IT spending priorities for 2013

As economic uncertainty persists, companies will remain focused on conserving cash and controlling cost, writes Kevin Walsh, head of Deloitte’s Technology Consulting practice

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IT spending priorities for 2013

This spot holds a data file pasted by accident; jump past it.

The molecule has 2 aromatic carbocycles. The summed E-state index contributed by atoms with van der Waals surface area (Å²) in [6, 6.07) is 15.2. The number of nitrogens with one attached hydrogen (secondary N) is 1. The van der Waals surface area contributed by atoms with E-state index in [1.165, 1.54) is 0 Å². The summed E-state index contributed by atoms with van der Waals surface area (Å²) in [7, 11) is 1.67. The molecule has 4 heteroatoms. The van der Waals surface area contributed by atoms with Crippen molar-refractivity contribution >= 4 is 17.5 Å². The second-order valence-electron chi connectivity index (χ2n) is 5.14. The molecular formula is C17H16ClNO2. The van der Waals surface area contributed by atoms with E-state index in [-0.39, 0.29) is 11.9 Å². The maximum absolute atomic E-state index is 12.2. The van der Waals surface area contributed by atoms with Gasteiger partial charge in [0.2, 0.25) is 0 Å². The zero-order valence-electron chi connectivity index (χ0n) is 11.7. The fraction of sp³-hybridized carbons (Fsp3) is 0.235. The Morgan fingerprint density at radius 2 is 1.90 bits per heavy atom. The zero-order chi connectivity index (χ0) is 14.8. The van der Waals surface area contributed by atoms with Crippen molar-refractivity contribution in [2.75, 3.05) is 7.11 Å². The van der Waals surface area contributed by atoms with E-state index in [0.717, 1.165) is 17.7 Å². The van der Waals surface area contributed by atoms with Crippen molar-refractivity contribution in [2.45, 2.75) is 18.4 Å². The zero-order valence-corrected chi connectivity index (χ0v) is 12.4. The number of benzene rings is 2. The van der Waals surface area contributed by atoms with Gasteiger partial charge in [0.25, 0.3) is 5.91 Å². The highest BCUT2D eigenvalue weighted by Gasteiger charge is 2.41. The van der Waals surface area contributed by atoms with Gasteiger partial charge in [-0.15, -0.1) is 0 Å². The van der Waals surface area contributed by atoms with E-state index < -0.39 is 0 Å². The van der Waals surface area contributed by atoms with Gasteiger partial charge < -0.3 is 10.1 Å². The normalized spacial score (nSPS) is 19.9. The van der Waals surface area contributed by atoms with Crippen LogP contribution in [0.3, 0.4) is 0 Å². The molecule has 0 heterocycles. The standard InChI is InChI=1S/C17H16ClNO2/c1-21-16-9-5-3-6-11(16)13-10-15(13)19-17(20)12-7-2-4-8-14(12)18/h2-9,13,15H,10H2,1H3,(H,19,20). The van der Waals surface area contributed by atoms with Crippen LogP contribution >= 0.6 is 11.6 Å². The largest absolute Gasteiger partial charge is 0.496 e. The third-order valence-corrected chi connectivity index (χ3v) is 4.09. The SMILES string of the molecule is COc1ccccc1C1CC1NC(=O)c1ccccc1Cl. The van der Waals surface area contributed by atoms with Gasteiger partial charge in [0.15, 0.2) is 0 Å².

The number one issue affecting technology spending is still the economy. However, while the economy remains a key concern, immediate threats such as a Eurozone break-up and triple-dip recession are receding, according to Deloitte’s latest CFO Survey, which gauges the views of CFOs and finance directors from 112 major companies. Despite expectations of a weak recovery in 2013, large companies have entered the new year in more upbeat mood than 2012 and will grab opportunities for growth – but they won’t be taking unnecessary risks. Businesses will have a steady-as-we-go approach, with a greater focus on cost control and cash flow than at any time in the past two years. The emerging picture is of businesses that are constrained by low growth and uncertainty rather than weakness in their business models or access to capital. So what could this mean for technology programmes and spending in the year ahead? Notwithstanding the economic backdrop, in 2013 the tech sector will continue to make large investments in new technologies and services as the competition to capture largely flat corporate IT spend intensifies. We’ll see more acquisition of niche and emerging organisations as leading tech providers look to differentiate and complete their offerings and interesting companies that cannot withstand the market uncertainty become better buys. The new products and delivery models from suppliers will offer corporates an ideal time to invest in new technologies. The cost of capital is low and the opportunity is to take a significant step forward in capability delivery to the business, while significantly reducing the running costs of complex and outdated IT estates. However, the programmes required to implement change remain complex and costly, and the risk inherent in such programmes will remain a major factor in deciding which will be launched. Programmes that we believe companies will consider launching in 2013 will be driven by the following: Need (regulatory programmes): Implementing scalable, less capital intensive technology solutions (SaaS/cloud and new outsourcing models), or preparing them further for their digital futures. Regulatory programmes: These are not new, but we expect to see increased appreciation and recognition for IT as management and regulators realise the important role of IT systems in regulation and compliance. Applications: Cloud/SaaS will continue to grow as organisations move to standardise processes and seek rapid implementation to support new capabilities. Beyond cloud, many organisations will look to move from costly customised systems to new packages specific to their industry. Revised outsource, service contracts and new IT organisations: The monolithic contract does not fit today’s business requirements. Organisations will continue to test for value for money, flexibility and innovation – and often choose superior ecosystem approaches and improved in-house capability to support future technology requirements. Digital and online: Having again seen significant growth in online spending this Christmas, retailers and organisations with significant customer interaction need to move quickly to ensure that they will offer their customers the seamless, content-rich and interactive experience they demand. Value from data: Organisations are exponentially increasing the amount and quality of the data they produce, harvest and store. Couple this with the new multi-channel, digital demands of customers, and businesses will need to invest in new strategies for storing, structuring and exploiting their data, to fully prepare for the future integrated digital world. We can expect 2013 to be a tough operating environment. Organisations will continue to develop clear business priorities, and technology programme selection will be driven by efficiency, tightly controlled spending and rapid payback objectives. A theme of preparation will emerge throughout 2013, as companies’ technology spend horizon will lift slightly, focusing on the opportunities to come, as well as the clear and immediate cost reduction imperative.